Buddha described the human mind as being filled with drunken monkeys, jumping around, screeching, chattering, carrying on endlessly. We all have monkey minds, Buddha said, with dozens of monkeys all clamoring for attention. Fear is an especially loud monkey, sounding the alarm incessantly, pointing out all the things we should be wary of and everything that could go wrong. (Huffington Post Blog, BJ Gallagher)If only there was a drug for this affliction; I'd be the first in line. I went to Hopkins on June 2nd for a Radiofrequency Ablation (RFA) to an upper left lung tumor. The procedure went great. Easy peasy. Dr. Hong was all smiles afterward and once my chest x-rays showed that all was well, I left with Karen the same day. I drove home the next day and worked from home the day after.
I did notice that I had two little red marks at the site on my upper back, and thought, "Hmmm, one tumor, two needle marks? Oh, well." When I called for a copy of the operative report later that week, I was stunned at a something I read. It described the prep for the surgery, and then this: "At this time a 25% pneumothorax was identified on the left side," followed by a chest tube placement. Whaaa? I had a collapsed lung before the RFA even started? How long have I been walking around with that? The monkeys were going crazy. As I speed dialed Dr. Hong, I thought, "Um. Dr. Hong? Excuse me, but WTF? Did I walk in with this? Did you forget to mention something?" Of course I had to leave a message and wait with the monkeys till he called me back. "Oh no," he said. "If you had a 25% collapse, you would have known it." He then proceeded to advise me not to read the reports. To this I replied, "Dr. Hong, have you met me?" We both just laughed as my blood pressure receded. Yes, I had a small pneumothorax from having my lung pierced by the needle, but it resolved itself before I woke up so I never even knew about it. It was such a non-event, he never thought to mention it. Hence the two little marks -- one from the needle, the other from the tiny chest tube.
In Cancer World, it's very hard to shake off Monkey Mind. We assume that every new symptom of anything is a sign of more cancer. A headache must be a brain tumor. A new age spot must be skin cancer. A chest cold means that lung metastasis has taken over. It's exhausting. The monkeys take up residence and refuse to leave.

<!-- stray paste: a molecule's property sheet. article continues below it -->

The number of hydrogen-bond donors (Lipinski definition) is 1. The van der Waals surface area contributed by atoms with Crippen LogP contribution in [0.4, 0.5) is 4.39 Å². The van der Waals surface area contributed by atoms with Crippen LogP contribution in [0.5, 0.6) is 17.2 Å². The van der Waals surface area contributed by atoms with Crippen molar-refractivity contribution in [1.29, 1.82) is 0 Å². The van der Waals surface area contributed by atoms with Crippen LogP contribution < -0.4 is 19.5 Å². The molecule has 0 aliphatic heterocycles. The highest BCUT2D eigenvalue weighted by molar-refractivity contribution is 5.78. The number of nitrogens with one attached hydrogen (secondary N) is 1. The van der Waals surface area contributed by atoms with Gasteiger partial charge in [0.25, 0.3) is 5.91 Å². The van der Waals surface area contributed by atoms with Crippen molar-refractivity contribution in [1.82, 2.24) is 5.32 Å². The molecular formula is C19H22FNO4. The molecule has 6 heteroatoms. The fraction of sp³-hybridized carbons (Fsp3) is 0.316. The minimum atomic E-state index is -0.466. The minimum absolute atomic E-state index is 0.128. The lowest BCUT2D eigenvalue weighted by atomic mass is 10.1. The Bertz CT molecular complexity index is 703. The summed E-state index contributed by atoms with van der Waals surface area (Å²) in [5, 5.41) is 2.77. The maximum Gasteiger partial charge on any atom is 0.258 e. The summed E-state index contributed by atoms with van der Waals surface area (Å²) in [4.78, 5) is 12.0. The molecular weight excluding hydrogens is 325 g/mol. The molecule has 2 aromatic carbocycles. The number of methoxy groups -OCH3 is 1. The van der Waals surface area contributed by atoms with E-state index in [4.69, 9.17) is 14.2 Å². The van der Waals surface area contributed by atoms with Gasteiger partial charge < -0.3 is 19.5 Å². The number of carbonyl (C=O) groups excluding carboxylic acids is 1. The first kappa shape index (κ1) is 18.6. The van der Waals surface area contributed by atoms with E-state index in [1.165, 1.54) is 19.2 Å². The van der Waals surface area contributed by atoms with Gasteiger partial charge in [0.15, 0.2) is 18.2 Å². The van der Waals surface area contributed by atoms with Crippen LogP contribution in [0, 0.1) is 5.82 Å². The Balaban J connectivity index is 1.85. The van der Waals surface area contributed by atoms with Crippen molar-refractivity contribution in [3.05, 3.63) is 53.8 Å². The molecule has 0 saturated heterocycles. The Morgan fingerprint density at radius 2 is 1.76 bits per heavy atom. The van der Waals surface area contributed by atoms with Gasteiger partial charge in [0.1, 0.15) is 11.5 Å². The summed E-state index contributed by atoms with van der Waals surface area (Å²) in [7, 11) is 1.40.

In mid May, during the busiest, most stressful time of my entire year at work, I got a call from my urologist. The stent that was placed between my bladder and kidney last year, part of a cryoablation procedure to kill a large tumor in my kidney, left lingering symptoms. My doctor called to tell me that he ran a FISH test and it came back positive. A FISH test is a marker for cancer. He wanted me to have an immediate procedure to see what was going on. The subtext of the call was, "You probably have bladder cancer."
There were three possibilities: 1. The FISH test was a false positive and I'm fine. Yeah, right. 2. Metastasis has spread to my bladder. 3. I have a new bladder cancer, caused by the tons of chemotherapy drugs and other toxic medicines I've poisoned my body with over the last 14 years. It was a very long two weeks and the monkeys were relentless. The answer was behind Door Number 1: The test was a false positive. No sign of cancer. Relief and surprise don't come close to describing how happy I was, or the beat down I gave those monkeys.
The problem is, Monkey Mind is a constant state of being unless we actively work to control it and keep it at bay. I'm having a hard time healing from the carpel tunnel release that was done when I fractured my wrist in February. This injury was pretty traumatic for my new immune system and it's working overtime to heal me. Unfortunately, it's also fighting me again, causing all kinds of pain issues to resurface. Is it any wonder that I self induced a sinus cold last week? Damn monkeys!
I know that deep breathing exercises and meditation would make a huge difference, so I've started doing both. I hope to get back to doing gentle yoga again soon, which was something I enjoyed before I fell. Thankfully, I won't have to spend my summer making trips to Hopkins. There are two more ablations on the horizon. I'll go in early September for a cryoablation to kill two more tumors in my left lung, and after that we'll schedule another one to kill a right lung tumor. Next month I'm going to Sonoma Valley in California for a meeting with other ACC patients, and I'll spend a couple of days visiting San Francisco. Meeting other survivors is enormously helpful when fighting a rare disease that no one has ever heard of. Having the meeting at a winery is even better!
The first step to conquering Monkey Mind is to recognize the reason the monkeys are screeching. It's usually fear. Then we can use the tools we know we should be using -- meditation, prayer, etc. -- to escort them out the door. Monkeys are fascinating animals. They just don't belong in our heads.
Happy Father's Day to all fathers everywhere!
CANcer + HEALth = CAN HEAL